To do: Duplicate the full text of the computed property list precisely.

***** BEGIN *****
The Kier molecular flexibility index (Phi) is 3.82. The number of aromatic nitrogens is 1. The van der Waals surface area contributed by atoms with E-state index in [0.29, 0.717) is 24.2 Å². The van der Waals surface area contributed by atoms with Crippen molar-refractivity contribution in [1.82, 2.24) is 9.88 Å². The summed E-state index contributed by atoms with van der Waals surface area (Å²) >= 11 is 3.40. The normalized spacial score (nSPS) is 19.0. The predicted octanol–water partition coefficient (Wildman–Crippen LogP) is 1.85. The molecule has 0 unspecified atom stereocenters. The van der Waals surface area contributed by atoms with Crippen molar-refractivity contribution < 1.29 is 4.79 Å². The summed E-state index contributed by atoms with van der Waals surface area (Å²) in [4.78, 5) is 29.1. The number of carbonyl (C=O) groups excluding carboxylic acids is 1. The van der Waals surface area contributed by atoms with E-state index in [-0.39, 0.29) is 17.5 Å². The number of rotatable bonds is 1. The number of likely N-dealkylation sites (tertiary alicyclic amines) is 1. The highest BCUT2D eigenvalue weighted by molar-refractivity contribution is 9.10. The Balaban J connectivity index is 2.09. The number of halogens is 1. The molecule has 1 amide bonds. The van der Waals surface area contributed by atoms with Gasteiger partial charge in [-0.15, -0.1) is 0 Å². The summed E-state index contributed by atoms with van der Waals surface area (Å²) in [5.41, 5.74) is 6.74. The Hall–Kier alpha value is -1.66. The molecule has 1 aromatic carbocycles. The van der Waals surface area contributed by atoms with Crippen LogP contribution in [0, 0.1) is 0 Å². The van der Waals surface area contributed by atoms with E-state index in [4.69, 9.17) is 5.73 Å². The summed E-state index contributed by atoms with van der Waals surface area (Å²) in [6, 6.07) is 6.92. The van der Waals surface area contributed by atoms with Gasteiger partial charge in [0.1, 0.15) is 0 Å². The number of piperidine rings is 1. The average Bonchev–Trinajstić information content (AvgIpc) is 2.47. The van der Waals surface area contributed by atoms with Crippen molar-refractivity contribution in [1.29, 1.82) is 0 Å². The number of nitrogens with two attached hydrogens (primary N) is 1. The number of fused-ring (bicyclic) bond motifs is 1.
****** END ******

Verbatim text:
The Kier molecular flexibility index (Phi) is 3.82. The number of aromatic nitrogens is 1. The van der Waals surface area contributed by atoms with E-state index in [0.29, 0.717) is 24.2 Å². The van der Waals surface area contributed by atoms with Crippen molar-refractivity contribution in [1.82, 2.24) is 9.88 Å². The summed E-state index contributed by atoms with van der Waals surface area (Å²) >= 11 is 3.40. The normalized spacial score (nSPS) is 19.0. The predicted octanol–water partition coefficient (Wildman–Crippen LogP) is 1.85. The molecule has 0 unspecified atom stereocenters. The van der Waals surface area contributed by atoms with Crippen molar-refractivity contribution < 1.29 is 4.79 Å². The summed E-state index contributed by atoms with van der Waals surface area (Å²) in [4.78, 5) is 29.1. The number of carbonyl (C=O) groups excluding carboxylic acids is 1. The van der Waals surface area contributed by atoms with E-state index in [-0.39, 0.29) is 17.5 Å². The number of rotatable bonds is 1. The number of likely N-dealkylation sites (tertiary alicyclic amines) is 1. The highest BCUT2D eigenvalue weighted by molar-refractivity contribution is 9.10. The Balaban J connectivity index is 2.09. The number of halogens is 1. The molecule has 1 amide bonds. The van der Waals surface area contributed by atoms with Gasteiger partial charge in [-0.15, -0.1) is 0 Å². The summed E-state index contributed by atoms with van der Waals surface area (Å²) in [5.41, 5.74) is 6.74. The Hall–Kier alpha value is -1.66. The molecule has 1 aromatic carbocycles. The van der Waals surface area contributed by atoms with Crippen LogP contribution in [0, 0.1) is 0 Å². The van der Waals surface area contributed by atoms with E-state index in [4.69, 9.17) is 5.73 Å². The summed E-state index contributed by atoms with van der Waals surface area (Å²) in [6, 6.07) is 6.92. The van der Waals surface area contributed by atoms with Gasteiger partial charge in [0.1, 0.15) is 0 Å². The number of piperidine rings is 1. The average Bonchev–Trinajstić information content (AvgIpc) is 2.47. The van der Waals surface area contributed by atoms with Crippen molar-refractivity contribution in [1.29, 1.82) is 0 Å². The number of nitrogens with two attached hydrogens (primary N) is 1. The number of fused-ring (bicyclic) bond motifs is 1.